Yeah, it's a Sunsoft game and it's fuckin' tough, but it's tough for a lot of the wrong god damn reasons. The big problem, which I've criticized other games for in the past, is that big sprites, while pretty, present the issues that come with a larger than nomral hit box, and this game takes full advantage of that by having almost no attacks that you can duck under and most you can barely jump over. This becomes extremely troublesome during those boss fights and is largely why they degenerate into back and forth bitchslap fights that are in no way entertaining. Another huge, huge problem is environmental hazards that can attack you from off screen. There's absolutely no way to see some of this shit coming and react quick enough. The whole tactic to doing well in most of the game is inching forward, shooting, and praying you don't get hit and are able to take the enemy out before they get you. Bombs will rain from above, mages fire wind blasts from offscreen that are almost impossible to dodge even when you know they're coming, and fireballs will scream down at you from the top right side of the screen and there's nary a damn thing you can do about it other than remembering where they are next time. Another huge problem is that the game will hide shit that can kill you behind objects in the background that you have NO way of seeing at all. This can be seen as early as 5 seconds into the first damn stage where a spiked ball will wreck your face with absolutely no indication that it's there (not the first one, the second one).
Everything else difficulty-wise comes down to the shitty controls that don't feel right or do what you want when you want. There's so much shit going on on-screen at all times that it's easy to keep track of what's coming with practice, but keeping up with it, thanks to Batman's sluggish controls, can prove more than frustrating at times and an excercise in pain if you get particularly stuck. Enemies and hazards are set up PERFECTLY to fuck you up in every stage. It's so deliberate that you can almost see a maniacal level designer sitting at his desk quietly laughing to himself as he counts exactly how many pixels the enemy needs to be from the edge of the platform you're jumping to in order to fuck you over. Pixel-perfect jumps, enemies that'll knock you back just far enough to fall into pits, and shit you can't even see coming. I'll concede that a lot of this game is Ninja Gaiden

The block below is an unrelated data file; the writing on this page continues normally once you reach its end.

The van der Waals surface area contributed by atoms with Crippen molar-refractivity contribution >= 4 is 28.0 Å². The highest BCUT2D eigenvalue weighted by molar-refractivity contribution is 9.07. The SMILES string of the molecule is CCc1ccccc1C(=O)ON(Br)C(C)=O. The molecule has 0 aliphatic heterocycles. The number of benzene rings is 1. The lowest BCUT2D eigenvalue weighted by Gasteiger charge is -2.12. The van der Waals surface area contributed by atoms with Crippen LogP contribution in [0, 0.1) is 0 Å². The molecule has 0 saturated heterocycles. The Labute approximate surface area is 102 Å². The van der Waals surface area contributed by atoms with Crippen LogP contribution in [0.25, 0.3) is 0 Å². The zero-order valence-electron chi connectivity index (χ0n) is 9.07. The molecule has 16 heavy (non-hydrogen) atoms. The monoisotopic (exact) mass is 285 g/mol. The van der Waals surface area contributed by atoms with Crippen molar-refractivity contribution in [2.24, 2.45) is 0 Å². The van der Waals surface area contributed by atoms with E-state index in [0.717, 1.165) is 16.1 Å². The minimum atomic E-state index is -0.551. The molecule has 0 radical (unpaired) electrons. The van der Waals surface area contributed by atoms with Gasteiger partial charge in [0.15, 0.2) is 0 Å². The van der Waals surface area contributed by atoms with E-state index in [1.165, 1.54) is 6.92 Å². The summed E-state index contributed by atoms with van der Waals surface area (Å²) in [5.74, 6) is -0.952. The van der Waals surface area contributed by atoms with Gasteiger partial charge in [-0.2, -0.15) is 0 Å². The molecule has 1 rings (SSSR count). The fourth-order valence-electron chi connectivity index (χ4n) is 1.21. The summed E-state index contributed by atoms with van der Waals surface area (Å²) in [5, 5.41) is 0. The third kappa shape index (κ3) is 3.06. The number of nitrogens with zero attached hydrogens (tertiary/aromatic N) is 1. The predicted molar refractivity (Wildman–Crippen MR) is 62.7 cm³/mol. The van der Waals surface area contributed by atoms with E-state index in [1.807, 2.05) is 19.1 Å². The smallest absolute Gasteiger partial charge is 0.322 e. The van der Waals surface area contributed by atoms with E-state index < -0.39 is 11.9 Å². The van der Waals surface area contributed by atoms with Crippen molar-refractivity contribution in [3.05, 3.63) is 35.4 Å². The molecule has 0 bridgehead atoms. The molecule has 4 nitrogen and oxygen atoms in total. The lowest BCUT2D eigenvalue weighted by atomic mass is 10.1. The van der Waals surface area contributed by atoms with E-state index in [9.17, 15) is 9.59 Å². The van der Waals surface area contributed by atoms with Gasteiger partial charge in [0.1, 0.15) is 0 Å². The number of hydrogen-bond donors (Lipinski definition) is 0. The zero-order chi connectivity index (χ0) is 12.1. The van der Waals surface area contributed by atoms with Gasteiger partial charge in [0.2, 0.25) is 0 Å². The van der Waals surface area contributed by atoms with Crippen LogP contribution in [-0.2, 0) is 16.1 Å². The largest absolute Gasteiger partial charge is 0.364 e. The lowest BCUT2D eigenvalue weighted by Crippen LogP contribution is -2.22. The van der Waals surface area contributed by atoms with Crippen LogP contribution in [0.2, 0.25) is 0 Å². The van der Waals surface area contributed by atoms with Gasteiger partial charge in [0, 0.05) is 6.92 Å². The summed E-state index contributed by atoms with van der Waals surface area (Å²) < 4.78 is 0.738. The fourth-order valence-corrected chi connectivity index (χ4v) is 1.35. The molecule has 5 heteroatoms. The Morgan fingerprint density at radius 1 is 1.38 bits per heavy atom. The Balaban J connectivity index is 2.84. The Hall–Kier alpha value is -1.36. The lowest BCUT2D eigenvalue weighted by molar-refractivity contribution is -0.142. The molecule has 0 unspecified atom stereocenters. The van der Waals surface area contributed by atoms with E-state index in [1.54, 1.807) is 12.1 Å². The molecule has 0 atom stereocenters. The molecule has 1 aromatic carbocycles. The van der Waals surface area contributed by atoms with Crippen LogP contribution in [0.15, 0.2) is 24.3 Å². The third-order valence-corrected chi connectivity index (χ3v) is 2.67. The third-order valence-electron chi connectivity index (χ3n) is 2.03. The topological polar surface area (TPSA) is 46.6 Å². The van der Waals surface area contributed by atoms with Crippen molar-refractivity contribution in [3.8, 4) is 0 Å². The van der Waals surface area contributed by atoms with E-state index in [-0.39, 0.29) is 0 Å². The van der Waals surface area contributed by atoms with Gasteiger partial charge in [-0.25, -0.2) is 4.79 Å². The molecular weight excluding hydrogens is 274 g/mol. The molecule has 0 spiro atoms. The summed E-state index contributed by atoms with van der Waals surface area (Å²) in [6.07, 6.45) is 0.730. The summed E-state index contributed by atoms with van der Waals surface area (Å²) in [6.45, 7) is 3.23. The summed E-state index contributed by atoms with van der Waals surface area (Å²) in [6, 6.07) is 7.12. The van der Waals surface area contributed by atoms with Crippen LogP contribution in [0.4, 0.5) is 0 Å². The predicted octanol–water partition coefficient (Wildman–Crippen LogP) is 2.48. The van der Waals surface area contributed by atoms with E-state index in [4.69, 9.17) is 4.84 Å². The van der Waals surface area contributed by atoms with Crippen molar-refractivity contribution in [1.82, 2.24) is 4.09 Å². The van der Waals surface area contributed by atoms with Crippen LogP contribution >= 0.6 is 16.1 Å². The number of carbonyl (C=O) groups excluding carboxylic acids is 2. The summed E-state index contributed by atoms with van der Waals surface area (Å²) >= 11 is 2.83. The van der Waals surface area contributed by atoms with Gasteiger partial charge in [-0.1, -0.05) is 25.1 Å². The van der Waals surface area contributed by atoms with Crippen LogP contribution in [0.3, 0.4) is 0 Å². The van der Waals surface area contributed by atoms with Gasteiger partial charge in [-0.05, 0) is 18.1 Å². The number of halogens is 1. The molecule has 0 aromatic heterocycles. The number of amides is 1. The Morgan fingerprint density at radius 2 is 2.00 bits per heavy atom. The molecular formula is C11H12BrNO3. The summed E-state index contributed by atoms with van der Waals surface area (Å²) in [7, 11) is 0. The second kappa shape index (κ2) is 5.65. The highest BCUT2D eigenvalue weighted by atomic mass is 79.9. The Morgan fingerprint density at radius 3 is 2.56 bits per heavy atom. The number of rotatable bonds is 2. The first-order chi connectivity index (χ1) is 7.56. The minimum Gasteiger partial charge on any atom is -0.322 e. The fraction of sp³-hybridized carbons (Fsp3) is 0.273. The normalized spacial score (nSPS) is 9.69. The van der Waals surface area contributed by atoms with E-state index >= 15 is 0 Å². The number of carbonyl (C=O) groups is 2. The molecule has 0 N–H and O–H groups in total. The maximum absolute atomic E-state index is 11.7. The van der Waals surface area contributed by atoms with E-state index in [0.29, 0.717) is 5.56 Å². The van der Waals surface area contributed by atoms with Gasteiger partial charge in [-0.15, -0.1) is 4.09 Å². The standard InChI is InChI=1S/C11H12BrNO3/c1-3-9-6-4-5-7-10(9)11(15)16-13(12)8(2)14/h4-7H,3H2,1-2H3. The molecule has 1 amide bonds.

'esque in that you simply need to learn what's where and how to react the same way every time, but there's no shortage of bullshit hits and deaths either, so you have been warned.
Batman: Return of the Joker
is a technical marvel on the NES to both look at and listen to, and unfortunately it seems that that's where all the effort went. There's a great bit of variety and there are fun moments, but the lack of polish on the controls and sometimes unfair hit detection and level designs really are a big rain cloud hanging over poor Batman's parade.
On an interesting note, this game was also released on the Genesis and actually ended up looking, sounding, and playing WORSE than this version. That's kinda sad, but I think it speaks to just how good this version of the game looks and sounds (and plays, I suppose). There was also an SNES version planned and was nearly complete, but never released. That version of the game is pretty awful too. The GameBoy version is a different game entirely. So, if you're looking to get more of a Batman fix in 8 Easy Bits, Return of the Joker
isn't as great as the original, but it's also not total crappy crap. It's severely flawed and will require a lot of adjusting and patience to truly enjoy.